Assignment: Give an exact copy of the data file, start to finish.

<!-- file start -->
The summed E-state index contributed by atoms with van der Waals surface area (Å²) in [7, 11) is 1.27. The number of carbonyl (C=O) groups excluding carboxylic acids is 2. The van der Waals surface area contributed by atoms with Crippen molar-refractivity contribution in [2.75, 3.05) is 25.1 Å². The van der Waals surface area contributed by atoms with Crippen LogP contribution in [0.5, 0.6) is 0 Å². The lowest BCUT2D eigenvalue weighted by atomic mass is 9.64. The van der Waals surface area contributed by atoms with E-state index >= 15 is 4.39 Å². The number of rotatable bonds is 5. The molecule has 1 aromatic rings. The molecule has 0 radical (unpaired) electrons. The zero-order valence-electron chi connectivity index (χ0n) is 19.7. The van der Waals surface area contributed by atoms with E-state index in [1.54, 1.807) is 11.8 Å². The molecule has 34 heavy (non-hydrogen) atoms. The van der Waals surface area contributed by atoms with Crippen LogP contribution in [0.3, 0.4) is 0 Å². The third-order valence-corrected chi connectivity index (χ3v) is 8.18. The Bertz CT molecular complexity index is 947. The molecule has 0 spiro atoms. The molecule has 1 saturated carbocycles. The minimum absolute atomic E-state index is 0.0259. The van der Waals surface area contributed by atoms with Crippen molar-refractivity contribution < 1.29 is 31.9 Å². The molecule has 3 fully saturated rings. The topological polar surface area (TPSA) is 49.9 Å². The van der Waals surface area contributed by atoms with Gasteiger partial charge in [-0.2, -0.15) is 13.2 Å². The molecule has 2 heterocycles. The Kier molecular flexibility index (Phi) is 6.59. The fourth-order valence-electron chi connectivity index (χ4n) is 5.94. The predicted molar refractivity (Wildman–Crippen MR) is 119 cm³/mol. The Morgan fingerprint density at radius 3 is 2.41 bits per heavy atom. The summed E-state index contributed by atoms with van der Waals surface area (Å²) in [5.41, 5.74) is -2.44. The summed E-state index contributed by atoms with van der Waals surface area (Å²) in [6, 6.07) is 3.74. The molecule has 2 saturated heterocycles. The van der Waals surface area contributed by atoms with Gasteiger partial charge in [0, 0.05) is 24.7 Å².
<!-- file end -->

The summed E-state index contributed by atoms with van der Waals surface area (Å²) in [7, 11) is 1.27. The number of carbonyl (C=O) groups excluding carboxylic acids is 2. The van der Waals surface area contributed by atoms with Crippen molar-refractivity contribution in [2.75, 3.05) is 25.1 Å². The van der Waals surface area contributed by atoms with Crippen LogP contribution in [0.5, 0.6) is 0 Å². The lowest BCUT2D eigenvalue weighted by atomic mass is 9.64. The van der Waals surface area contributed by atoms with E-state index >= 15 is 4.39 Å². The number of rotatable bonds is 5. The molecule has 1 aromatic rings. The molecule has 0 radical (unpaired) electrons. The zero-order valence-electron chi connectivity index (χ0n) is 19.7. The van der Waals surface area contributed by atoms with E-state index in [1.54, 1.807) is 11.8 Å². The molecule has 34 heavy (non-hydrogen) atoms. The van der Waals surface area contributed by atoms with Crippen LogP contribution in [0.3, 0.4) is 0 Å². The third-order valence-corrected chi connectivity index (χ3v) is 8.18. The Bertz CT molecular complexity index is 947. The molecule has 0 spiro atoms. The molecule has 1 saturated carbocycles. The minimum absolute atomic E-state index is 0.0259. The van der Waals surface area contributed by atoms with Crippen molar-refractivity contribution < 1.29 is 31.9 Å². The molecule has 3 fully saturated rings. The topological polar surface area (TPSA) is 49.9 Å². The van der Waals surface area contributed by atoms with Gasteiger partial charge in [-0.2, -0.15) is 13.2 Å². The molecule has 2 heterocycles. The Kier molecular flexibility index (Phi) is 6.59. The fourth-order valence-electron chi connectivity index (χ4n) is 5.94. The predicted molar refractivity (Wildman–Crippen MR) is 119 cm³/mol. The Morgan fingerprint density at radius 3 is 2.41 bits per heavy atom. The summed E-state index contributed by atoms with van der Waals surface area (Å²) in [5.41, 5.74) is -2.44. The summed E-state index contributed by atoms with van der Waals surface area (Å²) in [6, 6.07) is 3.74. The molecule has 2 saturated heterocycles. The van der Waals surface area contributed by atoms with Gasteiger partial charge in [0, 0.05) is 24.7 Å².